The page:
New York Magazine ran a feature this past weekend of a liberal family that has embraced traditional roles as a sort of counter-counter-cultural reversal of the feminist program. It is perhaps ironic then that today is the Solemnity of St. Joseph, the humble carpenter, foster father of our Lord, and chaste guardian of the Blessed Virgin Mary. In him we have the example of true masculinity and what it takes to build a family.
In our modern age, St. Joseph’s virtues of humility and chastity are confused for weakness. Our society is obsessed with power. Our political discourse is focused on making decisions for others instead of allowing people to make decisions for themselves. Every politician is a dictator in his own mind—although they would never admit it. Therefore, it should not surprise us that the liberal feminist program places men and women in competition with one another. Wealth, ambition, and violence are powerful forces, but they do not build families.
The New York Magazine article is part of a larger conversation in the media about the role of women and increasingly, it seems that the epitaph of radical feminism is being written as a Dickensian serial novel with many plot twists and no doubt a surprise ending where the long-lost rich uncle arrives to save the day. Commentators on both the left and the right are starting to agree that men and women might actually be different and that men and women are complementary pieces of a family that together form a greater and stronger whole.
However, there is much work to be done. The increasing rate of single motherhood is ample proof that true manliness is in a very sorry state indeed. Accordingly, the biggest problem with the New York Magazine piece is that it approaches the family from the viewpoint that men are largely passive and disinterested observers and that they feign interest in domestic matters, as though having children is like picking out curtains or matching throw pillows.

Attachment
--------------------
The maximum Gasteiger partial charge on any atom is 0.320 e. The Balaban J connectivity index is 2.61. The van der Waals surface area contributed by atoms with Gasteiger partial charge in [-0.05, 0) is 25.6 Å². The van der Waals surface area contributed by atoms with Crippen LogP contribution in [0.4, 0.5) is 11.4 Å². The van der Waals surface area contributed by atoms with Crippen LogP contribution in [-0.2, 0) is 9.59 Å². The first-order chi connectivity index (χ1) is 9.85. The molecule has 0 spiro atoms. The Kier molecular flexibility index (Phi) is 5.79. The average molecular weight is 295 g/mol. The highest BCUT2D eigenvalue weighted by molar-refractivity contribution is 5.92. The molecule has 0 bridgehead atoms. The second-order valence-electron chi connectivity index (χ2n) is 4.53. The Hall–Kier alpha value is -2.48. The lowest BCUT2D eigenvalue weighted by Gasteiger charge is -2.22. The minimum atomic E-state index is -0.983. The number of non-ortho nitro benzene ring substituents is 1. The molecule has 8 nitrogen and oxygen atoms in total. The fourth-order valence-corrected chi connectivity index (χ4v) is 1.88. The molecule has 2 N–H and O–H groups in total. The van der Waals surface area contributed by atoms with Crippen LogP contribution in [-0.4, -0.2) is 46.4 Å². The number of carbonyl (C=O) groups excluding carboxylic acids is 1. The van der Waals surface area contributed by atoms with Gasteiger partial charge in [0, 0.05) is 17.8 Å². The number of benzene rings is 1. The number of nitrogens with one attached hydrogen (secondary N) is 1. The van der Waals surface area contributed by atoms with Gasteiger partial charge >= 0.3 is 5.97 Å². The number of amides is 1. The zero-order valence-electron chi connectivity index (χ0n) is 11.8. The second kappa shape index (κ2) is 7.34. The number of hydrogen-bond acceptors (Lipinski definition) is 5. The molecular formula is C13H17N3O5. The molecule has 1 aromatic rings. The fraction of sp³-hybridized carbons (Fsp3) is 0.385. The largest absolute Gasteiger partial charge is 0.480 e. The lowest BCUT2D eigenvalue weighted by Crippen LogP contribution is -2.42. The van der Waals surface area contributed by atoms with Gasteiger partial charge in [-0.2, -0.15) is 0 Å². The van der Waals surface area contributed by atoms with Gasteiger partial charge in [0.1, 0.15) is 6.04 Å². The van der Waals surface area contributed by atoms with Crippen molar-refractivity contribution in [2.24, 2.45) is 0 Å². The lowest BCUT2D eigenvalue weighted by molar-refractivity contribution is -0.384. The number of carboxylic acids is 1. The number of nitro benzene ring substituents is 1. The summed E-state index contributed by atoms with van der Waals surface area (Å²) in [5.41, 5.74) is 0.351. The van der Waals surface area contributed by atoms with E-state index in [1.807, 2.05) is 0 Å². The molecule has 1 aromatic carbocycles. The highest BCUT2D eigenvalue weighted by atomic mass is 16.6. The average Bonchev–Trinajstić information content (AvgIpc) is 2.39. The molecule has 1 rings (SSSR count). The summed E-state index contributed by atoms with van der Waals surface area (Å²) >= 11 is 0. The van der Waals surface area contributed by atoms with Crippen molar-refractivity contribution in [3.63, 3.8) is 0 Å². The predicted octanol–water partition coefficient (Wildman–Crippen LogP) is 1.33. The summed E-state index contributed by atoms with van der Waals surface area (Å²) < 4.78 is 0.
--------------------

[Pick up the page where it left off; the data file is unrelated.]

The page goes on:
St. Joseph is described in the Gospel as a righteous man and a man of principle, but also merciful. Before he could carry out his obligations under the Law of Moses, he instead obeys the direct commandment of God to bring Mary and Jesus into his home and care for them. Even though it means he would never have children of his own, Joseph understood that the first responsibility of all men is to protect women, children, and the helpless.
On the other hand, radical feminism is based on the premise that women need to behave more like men in order to have equality, but instead of trying to reverse the entire history of mankind, why don’t we start by demanding that men behave more like men for a change? Instead of blaming women for wanting to have children and making them the victims, we should pray to St. Joseph that our society will hold men to the same standards that he did for himself.